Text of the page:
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Beyond the Rows is a Monsanto Company blog focused on one of the world’s most important industries, agriculture. Monsanto employees write about Monsanto’s business, the agriculture industry, and the farmer.
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How Texas Farmers are Working with the H20 They Have

By Tyne Morgan

Tyne with a soil moisture probe in Plainview, TX

Tyne with a soil moisture probe in Plainview, TX

Benjamin Franklin once said: “When the well is dry, we know the worth of water.”

We all need water to survive, as do our crops. We hear all the time about the depletion of water tables, yet I don’t think farmers in areas where moisture is abundant truly understand its impact.

Farmers I visited with last week in the Texas panhandle and Oklahoma already see the effects of farming with limited water. Although these farmers aren’t farming in a desert, it’s pretty close. Irrigation is a necessity to produce a good crop, yet the growers I talk to see irrigation isn’t a substitute for rain water (nothing beats rain-fed crops).

I talked to Bob Glodt, an ag consultant in Plainview, Texas, who is working with Monsanto and soil moisture probes. He can see on the computer what irrigation does for his crop and how far down in the soil the moisture goes. I had a great conversation with him about the future of farming in the panhandle of Texas, and Glodt provided a lot of great insight. He told me during our conversation farming in that area will change dramatically in the next ten years–and it will all revolve around water.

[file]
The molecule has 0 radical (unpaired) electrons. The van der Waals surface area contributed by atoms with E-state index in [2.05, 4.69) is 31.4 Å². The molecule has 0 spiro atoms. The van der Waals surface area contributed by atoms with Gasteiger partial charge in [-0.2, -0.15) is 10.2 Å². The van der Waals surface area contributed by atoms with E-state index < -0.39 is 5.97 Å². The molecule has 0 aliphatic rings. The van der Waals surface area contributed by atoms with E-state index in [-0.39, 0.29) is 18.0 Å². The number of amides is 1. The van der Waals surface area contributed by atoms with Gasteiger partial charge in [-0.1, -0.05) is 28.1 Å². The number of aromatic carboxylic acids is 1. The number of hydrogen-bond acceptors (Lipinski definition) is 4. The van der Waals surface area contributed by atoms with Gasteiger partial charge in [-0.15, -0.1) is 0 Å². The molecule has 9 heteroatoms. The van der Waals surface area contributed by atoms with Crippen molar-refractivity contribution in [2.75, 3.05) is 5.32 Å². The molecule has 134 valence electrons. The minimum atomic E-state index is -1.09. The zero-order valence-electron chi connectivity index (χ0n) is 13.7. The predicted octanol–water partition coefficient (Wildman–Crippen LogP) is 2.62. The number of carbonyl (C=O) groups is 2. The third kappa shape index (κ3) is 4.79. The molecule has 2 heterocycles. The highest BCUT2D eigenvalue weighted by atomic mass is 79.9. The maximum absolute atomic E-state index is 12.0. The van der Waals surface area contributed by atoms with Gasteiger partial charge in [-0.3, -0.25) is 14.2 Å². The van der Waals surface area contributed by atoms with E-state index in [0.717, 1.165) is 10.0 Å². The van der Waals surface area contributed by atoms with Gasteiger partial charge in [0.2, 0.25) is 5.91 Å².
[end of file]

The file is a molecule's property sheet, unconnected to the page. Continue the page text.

Growing up, I always heard about the challenges of farming in such a dry area. My grandfather was born and raised in Texas and farmed in the Texas panhandle. About 40 years ago, he got tired of constantly irrigating his cotton (including in the middle of the night). So, he decided to move to Missouri and raise cattle. The way he talked about the challenges made me wonder why people would want to farm in an area like that. But after talking to farmers last week, I see that although there are quite a few challenges, there are numerous opportunities as well. It’s rewarding for them to produce a crop every year, and although there is a great deal of risk involved, there is also a great deal of reward.

Going back to Franklin’s quote, farmers in the area are already taking some steps to address the limited water situation and the depleting water table–so is Monsanto. There are many things in the works aimed at helping farmers like the ones I talked to last week. The soil moisture probes, drought-tolerant technology and more will help these farmers produce more with fewer resources. To me, this is the true definition of sustainable agriculture. It won’t be easy, but I do think both farmers and Monsanto are up for the challenge. And by working together, it will be amazing to see how farming evolves over the years.

You can check out Tyne’s Colorado harvest update on Monsanto.com

For more photos of Tyne’s trip, check out the slideshow on Flickr

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